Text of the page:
Netherlands December 2, 2007

They used to play on grass

While many senior clubs outside the main cricket countries play on artificial wickets, few play on artificial outfields, but that might happen in the Netherlands.

While many senior clubs outside the main cricket countries play on artificial wickets, few play on artificial outfields, but that might happen in the Netherlands.

A report on Cricket Europe suggests that Hoofdklasse club HBS Den Haag may be forced to do just that as a result of the local authorities wanting to lay artificial football pitches over the main cricket ground. If the work goes ahead, it is likely to be completed in time for the 2008 season. The club maintains that every step has been taken to ensure the outfield is not too bouncy and is not to hard on diving fielders.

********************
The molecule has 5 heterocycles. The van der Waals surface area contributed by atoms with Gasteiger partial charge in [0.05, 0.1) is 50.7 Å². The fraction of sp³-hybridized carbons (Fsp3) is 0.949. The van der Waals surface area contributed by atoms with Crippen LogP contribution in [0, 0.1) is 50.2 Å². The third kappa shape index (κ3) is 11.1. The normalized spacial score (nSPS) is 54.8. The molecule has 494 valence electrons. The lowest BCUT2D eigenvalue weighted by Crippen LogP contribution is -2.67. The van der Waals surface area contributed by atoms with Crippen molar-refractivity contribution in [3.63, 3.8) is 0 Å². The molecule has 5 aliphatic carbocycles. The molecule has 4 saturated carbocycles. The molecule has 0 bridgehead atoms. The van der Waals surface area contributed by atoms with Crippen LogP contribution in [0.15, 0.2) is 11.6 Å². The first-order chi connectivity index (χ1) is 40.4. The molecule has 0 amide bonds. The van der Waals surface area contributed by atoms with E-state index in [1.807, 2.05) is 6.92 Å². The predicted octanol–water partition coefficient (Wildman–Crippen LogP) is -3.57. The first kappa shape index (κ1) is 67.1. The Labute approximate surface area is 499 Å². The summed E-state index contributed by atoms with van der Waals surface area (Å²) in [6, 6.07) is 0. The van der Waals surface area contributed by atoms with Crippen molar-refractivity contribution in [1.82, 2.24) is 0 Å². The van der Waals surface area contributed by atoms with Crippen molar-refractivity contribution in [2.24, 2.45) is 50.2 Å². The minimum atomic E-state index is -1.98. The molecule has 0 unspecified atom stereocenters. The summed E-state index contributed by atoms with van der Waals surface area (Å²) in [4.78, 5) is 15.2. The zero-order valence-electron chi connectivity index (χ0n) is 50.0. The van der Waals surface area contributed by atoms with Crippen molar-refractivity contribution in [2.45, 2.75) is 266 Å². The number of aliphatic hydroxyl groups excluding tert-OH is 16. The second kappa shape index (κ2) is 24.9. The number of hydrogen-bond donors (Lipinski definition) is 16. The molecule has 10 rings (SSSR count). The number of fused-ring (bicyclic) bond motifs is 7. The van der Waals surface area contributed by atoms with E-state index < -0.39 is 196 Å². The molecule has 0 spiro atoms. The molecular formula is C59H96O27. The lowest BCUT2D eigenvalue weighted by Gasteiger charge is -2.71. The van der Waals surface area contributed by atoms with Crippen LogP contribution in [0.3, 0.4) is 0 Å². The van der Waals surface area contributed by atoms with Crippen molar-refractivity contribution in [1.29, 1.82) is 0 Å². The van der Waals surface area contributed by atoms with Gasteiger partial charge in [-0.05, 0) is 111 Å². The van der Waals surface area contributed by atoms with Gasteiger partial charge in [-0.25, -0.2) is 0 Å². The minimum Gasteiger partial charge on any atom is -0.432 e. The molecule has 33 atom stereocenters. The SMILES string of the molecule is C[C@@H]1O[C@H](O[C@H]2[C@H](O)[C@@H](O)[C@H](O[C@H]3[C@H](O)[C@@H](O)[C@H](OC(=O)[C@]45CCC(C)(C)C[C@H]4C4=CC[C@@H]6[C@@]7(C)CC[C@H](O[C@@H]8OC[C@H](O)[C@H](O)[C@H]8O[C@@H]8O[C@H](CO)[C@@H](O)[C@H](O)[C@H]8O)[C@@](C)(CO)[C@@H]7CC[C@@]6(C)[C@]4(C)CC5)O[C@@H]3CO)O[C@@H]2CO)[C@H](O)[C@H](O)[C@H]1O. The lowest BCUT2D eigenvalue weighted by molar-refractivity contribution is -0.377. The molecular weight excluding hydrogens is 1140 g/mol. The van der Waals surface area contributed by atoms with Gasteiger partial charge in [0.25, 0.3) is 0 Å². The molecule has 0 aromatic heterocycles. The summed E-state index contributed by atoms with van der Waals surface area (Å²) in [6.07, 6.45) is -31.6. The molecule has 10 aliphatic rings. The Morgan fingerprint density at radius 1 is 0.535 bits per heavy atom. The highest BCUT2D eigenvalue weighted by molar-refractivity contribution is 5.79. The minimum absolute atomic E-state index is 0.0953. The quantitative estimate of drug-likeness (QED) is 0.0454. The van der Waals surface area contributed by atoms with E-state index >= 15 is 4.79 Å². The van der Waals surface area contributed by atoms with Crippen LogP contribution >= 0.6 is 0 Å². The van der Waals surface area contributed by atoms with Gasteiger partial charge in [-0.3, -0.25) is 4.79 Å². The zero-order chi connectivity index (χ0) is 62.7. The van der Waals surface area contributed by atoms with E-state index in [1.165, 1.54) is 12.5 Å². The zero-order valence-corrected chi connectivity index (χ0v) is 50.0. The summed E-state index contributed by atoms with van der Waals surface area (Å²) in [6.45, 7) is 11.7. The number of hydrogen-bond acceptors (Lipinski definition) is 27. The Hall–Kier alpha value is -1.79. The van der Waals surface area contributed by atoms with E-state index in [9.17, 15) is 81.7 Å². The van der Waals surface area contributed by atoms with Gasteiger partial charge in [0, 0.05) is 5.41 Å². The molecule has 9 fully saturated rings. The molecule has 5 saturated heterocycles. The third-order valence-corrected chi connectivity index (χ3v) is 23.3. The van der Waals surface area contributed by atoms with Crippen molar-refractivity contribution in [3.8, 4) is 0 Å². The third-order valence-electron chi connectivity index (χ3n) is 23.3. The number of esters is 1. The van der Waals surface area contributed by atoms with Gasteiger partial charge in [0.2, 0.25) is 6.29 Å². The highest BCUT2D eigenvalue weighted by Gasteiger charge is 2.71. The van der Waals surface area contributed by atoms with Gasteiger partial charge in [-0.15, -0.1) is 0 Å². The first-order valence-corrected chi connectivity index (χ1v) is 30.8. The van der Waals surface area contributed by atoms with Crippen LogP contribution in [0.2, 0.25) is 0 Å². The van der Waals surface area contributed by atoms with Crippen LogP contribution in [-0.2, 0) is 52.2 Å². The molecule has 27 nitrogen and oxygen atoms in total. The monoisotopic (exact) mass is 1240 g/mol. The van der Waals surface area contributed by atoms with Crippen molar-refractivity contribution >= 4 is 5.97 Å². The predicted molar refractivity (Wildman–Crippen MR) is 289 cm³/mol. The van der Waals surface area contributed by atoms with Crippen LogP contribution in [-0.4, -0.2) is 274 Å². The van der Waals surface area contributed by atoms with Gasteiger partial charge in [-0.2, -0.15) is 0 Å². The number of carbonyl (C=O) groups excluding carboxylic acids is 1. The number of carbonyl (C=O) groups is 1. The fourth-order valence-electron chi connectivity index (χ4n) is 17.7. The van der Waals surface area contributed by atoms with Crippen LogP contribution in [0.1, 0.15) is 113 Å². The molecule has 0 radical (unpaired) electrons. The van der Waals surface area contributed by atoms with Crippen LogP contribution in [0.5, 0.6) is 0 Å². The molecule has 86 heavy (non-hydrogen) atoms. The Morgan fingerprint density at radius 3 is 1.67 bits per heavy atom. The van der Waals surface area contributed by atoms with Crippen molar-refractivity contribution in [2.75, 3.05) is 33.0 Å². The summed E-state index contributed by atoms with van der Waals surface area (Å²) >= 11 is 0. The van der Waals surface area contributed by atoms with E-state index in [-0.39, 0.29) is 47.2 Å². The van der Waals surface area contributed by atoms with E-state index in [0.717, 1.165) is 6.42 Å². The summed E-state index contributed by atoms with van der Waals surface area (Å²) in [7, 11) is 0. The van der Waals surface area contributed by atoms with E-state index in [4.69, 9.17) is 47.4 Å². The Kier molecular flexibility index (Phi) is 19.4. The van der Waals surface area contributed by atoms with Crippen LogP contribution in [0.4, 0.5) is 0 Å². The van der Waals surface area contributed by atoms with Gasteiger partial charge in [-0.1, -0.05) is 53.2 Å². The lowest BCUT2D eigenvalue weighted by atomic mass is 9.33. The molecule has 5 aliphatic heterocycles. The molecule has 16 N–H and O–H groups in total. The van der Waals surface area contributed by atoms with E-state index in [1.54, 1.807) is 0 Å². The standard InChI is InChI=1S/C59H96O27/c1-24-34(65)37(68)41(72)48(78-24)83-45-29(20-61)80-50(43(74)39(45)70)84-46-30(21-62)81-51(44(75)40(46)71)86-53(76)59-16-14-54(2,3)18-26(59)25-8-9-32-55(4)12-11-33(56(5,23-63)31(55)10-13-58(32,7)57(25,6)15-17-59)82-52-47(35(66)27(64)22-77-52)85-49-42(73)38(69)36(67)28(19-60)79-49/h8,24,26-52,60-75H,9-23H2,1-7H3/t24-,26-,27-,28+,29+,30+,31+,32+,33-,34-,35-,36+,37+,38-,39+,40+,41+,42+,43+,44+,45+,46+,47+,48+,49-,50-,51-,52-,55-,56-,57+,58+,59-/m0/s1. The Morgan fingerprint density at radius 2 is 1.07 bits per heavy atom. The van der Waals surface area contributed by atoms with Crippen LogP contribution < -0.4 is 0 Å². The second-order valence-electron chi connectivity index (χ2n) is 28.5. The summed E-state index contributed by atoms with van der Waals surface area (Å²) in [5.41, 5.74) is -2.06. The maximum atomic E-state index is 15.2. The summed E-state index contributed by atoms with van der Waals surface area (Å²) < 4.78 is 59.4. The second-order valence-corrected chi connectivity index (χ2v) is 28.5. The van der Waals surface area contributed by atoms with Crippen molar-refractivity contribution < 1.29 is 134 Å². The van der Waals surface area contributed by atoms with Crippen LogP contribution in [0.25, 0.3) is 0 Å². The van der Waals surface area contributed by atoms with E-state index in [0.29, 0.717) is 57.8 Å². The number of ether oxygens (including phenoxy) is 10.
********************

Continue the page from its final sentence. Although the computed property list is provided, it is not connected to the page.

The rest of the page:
Such outfields are allowed in lower leagues in the country, but it seems likely that there will be opposition to HBS Den Haag's proposal, although there are signs that the national board will back the scheme.

Such a situation occurred in England in the 1990s after artificial hockey pitches were laid on the outfield of a Surrey club. But it was deeply unpopular with players, mainly because even the best surface is hard on feet and bodies, and the club actually folded after a couple of years because members left to join sides with grass outfields.

Martin Williamson is executive editor of ESPNcricinfo and managing editor of ESPN Digital Media in Europe, the Middle East and Africa

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